But Sheila, a 26-year-old paramedic in Texas, disagreed. “I don’t care if he calls or not, because I’m actually not big on phone calls. But I do have an issue if it’s, like, ‘Hey, it’s two in the morning, what’s going on?’ or just ‘What are you up to?’ I mean, if you’re going to text, have something interesting to say. Catch my interest, flirt, do something. Don’t just waste my data.”
Scott, a 35-year-old documentarian in Los Angeles, admitted that his methods depend on his level of interest. “I like to text first, but I notice sometimes women only give out their e-mails, not their phone numbers,” he added. “I’ll e-mail if that’s what I have, but I try to escalate to text and phone as soon as possible.”
Meanwhile, Dylan, a 25-year-old IT worker in Sacramento, was more concise. “I just text — everyone texts now. We’re the texting generation. It’s easier.” When I pressed if he’d ever e-mail or call a girl, he said, “If it’s too much trouble at the beginning, it’s too much trouble later.”
Needless to say, Dylan is single. But he admitted that different forms of communication can carry various weights of importance. Once, he texted a girl he liked, but she would only reply over Facebook. “It was weird,” he said. “Is she just on Facebook all the time or do I not deserve a text?”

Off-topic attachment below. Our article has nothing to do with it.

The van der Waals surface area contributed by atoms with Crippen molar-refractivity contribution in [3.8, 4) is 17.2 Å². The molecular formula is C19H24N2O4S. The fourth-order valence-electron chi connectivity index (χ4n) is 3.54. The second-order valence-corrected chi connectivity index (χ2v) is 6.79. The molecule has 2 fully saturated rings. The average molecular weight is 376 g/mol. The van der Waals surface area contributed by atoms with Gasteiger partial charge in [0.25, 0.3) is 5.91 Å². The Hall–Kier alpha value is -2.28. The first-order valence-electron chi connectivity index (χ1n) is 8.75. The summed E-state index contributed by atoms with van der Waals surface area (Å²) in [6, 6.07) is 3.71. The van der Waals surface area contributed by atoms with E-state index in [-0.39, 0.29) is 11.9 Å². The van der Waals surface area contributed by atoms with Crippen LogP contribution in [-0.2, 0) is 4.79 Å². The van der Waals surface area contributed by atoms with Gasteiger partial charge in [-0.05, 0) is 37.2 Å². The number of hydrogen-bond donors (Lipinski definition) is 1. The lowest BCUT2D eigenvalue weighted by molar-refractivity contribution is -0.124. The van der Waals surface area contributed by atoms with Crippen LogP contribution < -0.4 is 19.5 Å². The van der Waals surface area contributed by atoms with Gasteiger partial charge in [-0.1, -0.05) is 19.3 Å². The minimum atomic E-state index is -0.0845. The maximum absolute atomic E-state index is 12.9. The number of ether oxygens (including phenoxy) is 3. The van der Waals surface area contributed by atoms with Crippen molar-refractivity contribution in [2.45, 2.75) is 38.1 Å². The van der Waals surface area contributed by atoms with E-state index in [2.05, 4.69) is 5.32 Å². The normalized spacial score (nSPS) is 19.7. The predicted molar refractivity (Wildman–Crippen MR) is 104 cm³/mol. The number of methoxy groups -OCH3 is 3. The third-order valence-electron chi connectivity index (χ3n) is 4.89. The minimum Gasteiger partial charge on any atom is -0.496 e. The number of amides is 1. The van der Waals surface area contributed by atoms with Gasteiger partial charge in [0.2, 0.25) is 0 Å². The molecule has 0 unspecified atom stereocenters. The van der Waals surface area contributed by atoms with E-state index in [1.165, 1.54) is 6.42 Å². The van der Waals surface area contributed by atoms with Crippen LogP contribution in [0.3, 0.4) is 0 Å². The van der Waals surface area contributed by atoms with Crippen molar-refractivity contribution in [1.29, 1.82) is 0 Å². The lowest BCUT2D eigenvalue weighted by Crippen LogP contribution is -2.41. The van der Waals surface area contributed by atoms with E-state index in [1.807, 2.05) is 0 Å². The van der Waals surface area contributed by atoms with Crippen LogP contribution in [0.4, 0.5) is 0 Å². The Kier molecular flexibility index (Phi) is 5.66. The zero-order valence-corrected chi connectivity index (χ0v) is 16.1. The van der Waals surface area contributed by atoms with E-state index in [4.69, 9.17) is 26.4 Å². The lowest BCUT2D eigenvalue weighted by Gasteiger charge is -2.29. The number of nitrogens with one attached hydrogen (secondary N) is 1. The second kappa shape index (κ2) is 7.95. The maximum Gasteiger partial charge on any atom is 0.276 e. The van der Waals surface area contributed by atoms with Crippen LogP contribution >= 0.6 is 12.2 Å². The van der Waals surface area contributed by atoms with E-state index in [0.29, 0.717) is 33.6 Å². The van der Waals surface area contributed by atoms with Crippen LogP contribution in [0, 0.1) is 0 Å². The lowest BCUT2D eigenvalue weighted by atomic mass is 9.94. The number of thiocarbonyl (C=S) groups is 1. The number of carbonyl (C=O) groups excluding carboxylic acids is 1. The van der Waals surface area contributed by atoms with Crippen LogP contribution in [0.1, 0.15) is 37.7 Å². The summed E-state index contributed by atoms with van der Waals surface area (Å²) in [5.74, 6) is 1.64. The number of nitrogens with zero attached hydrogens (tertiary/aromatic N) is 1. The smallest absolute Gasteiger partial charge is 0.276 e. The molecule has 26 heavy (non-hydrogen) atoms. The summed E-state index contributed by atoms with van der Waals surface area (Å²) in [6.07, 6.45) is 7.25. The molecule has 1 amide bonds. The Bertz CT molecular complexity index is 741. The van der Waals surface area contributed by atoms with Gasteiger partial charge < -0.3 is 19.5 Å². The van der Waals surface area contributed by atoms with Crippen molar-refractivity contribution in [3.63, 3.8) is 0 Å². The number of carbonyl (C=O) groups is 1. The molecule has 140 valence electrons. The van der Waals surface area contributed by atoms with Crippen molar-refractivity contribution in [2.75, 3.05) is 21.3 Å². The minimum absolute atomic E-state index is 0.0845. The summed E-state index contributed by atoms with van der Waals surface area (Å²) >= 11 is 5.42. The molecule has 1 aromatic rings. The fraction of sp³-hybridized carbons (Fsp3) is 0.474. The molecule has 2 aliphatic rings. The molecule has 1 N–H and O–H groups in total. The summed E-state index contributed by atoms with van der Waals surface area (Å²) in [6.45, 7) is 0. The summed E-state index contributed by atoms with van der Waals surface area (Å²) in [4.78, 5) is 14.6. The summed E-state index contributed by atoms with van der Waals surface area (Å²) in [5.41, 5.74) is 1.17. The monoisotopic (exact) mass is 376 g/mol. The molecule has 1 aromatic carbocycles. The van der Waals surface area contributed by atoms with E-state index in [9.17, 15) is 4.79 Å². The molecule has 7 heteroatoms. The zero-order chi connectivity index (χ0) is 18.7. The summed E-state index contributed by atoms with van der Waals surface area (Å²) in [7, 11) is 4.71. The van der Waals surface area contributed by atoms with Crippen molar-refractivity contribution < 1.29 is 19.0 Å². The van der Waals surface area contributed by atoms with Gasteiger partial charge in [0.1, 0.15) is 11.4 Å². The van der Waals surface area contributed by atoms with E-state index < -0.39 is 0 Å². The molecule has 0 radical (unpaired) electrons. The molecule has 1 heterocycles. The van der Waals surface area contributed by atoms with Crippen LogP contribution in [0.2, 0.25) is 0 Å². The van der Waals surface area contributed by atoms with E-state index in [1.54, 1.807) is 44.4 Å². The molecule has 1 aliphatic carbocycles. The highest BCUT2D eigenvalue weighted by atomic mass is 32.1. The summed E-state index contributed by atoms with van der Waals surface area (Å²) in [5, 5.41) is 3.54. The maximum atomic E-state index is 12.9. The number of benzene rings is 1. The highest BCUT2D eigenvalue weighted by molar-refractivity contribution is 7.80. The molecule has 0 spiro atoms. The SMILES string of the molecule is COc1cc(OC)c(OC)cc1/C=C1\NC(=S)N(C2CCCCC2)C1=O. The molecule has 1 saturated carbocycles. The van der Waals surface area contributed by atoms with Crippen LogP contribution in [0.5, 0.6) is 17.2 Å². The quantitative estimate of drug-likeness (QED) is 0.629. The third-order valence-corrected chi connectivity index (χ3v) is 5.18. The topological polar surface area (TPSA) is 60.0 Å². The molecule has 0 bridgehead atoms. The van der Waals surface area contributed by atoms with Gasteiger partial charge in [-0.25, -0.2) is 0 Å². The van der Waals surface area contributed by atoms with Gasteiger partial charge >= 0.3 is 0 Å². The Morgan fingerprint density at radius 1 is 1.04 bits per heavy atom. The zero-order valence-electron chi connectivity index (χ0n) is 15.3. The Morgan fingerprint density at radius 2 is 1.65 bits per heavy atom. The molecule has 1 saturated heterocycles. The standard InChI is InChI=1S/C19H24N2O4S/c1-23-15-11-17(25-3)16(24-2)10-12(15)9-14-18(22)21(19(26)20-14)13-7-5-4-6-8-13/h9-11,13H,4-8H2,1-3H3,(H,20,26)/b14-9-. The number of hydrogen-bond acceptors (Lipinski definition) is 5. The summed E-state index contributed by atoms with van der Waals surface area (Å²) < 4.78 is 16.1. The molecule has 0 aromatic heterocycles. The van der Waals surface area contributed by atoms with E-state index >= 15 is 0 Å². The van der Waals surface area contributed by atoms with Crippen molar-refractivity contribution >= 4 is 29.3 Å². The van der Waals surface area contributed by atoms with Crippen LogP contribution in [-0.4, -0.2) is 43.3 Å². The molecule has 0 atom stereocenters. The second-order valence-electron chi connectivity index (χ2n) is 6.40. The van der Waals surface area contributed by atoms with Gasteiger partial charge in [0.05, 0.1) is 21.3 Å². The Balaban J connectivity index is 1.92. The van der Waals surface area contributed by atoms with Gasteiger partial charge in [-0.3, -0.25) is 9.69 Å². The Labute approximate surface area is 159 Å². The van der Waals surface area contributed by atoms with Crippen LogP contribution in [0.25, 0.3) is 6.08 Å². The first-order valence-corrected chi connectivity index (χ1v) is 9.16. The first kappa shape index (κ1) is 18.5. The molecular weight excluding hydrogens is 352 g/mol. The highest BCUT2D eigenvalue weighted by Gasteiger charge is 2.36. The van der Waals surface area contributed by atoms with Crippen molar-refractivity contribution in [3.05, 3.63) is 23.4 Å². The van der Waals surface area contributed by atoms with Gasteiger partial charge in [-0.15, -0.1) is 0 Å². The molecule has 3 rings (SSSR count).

It’s no wonder we laugh when Lena Dunham, creator and star of HBO’s “Girls,” poked fun at the “totem of chat” — the idea that, in modern romance, how you say things is just as important as what you say. At the bottom, of course, there’s Facebook, then texting, followed by e-mail, phone and then — the most significant method in the totem — face-to-face. But nobody expects to talk in-person anymore.
As the main character in the show said, “That’s just not of our time.”
When it came to the totem, Tabitha didn’t have a problem with Evan. They met at the beach, and a couple of days later, he texted her to ask her out, even calling once more to sort out the details of the date. (A movie, then Mexican food and drinks.)
The night went well. He texted to ask her out again, followed by e-mails to keep in touch, complete with forwarded stories and videos that he found amusing. Tabitha said he even called to plan their next date — she liked his warm, deep voice and the funny, smart jokes he made. In person, on the phone or over text, he was attentive, polite and witty.